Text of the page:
Smart home spending to take a temporary hit before surging

Discussion
Photo: @ColleenWait via Twenty20
Aug 17, 2020
Tom Ryan

A new study from ABI Research predicts that the pandemic will significantly slow consumer smart home purchases in 2020 and accelerate growth in the years ahead.

“The pandemic is a double-edged sword for the smart home industry,” said Jonathan Collins, smart home research director at ABI Research, in a statement. “While the immediate impact may be negative, many of the long-term and structural changes to consumer lives initiated in 2020 will have a lasting positive impact that will help to drive adoption.”

The firm now expects smart home revenues to be up four percent over 2019, down from growth of 21 percent projected pre-pandemic. The culprits include economic uncertainty, installation and physical retail restrictions, and manufacturing disruptions.

By 2026, however, ABI Research predicts the smart home market will be up five percent over pre-COVID-19 forecasts to $317 billion as smart home technology cements its value. As an example, Mr. Collins points to how Amazon’s Alexa platform can support a household’s entire shopping process, from list creation to delivery management.

Z-Wave Alliance’s “State of the Ecosystem Report” anticipates that smart doorbells and water sensors, partly due to incentives from home insurance carriers, will see the fastest growth among categories through 2025.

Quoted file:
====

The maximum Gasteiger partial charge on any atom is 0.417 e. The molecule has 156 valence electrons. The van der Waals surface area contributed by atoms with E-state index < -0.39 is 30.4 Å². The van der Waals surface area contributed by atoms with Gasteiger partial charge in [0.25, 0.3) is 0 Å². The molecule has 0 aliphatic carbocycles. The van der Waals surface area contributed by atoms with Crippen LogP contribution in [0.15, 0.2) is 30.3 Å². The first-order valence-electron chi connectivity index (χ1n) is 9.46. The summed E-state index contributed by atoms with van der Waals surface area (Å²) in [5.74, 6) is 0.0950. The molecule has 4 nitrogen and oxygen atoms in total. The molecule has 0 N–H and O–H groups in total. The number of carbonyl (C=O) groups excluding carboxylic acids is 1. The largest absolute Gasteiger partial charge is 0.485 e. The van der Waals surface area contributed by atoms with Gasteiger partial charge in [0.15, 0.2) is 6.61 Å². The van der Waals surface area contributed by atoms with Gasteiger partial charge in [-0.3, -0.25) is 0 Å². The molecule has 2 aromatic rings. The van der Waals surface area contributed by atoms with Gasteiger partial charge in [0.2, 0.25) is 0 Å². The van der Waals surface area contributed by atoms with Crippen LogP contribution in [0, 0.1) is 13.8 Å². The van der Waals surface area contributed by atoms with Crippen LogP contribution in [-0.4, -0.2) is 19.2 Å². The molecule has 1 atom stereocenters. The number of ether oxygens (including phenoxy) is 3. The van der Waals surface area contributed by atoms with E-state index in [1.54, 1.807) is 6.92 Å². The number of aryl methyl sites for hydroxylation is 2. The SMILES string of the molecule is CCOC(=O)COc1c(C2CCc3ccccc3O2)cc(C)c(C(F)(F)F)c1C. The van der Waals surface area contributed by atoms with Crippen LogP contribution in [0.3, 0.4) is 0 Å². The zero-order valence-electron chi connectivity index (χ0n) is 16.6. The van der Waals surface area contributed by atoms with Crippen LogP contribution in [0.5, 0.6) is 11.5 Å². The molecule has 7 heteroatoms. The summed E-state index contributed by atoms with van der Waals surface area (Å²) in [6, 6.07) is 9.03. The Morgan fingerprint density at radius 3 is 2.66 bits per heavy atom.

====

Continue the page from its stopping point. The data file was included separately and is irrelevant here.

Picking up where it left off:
Increasing demand for smartphone enabled home entertainment devices are expected in coming years due, in part, to lockdowns. Mitchell Klein, executive director, Z-Wave, said in an interview with Hiddenwires, “With more people spending time at home streaming content, working, and learning, there is a renewed focus on using smart home technology to keep people connected inside the home and from a distance.”

In Z-Wave’s report, Jennifer Pattison Tuohy, an editor at Dwell Magazine, cited complexity, interoperability and longevity as the largest hurdles to mass consumer adoption of the smart home.

She said, “Complexity because consumers don’t want to spend their weekends installing/troubleshooting their homes. Interoperability because consumers don’t want to buy something unless they know it will work with everything they have in their home now (and might want in the future). And longevity because consumers are scared by the all too common reports of the death of smart home devices.”

DISCUSSION QUESTIONS: Will COVID-19 speed up or slow the adoption of smart home technology by consumers? Have the hurdles preventing adoption changed?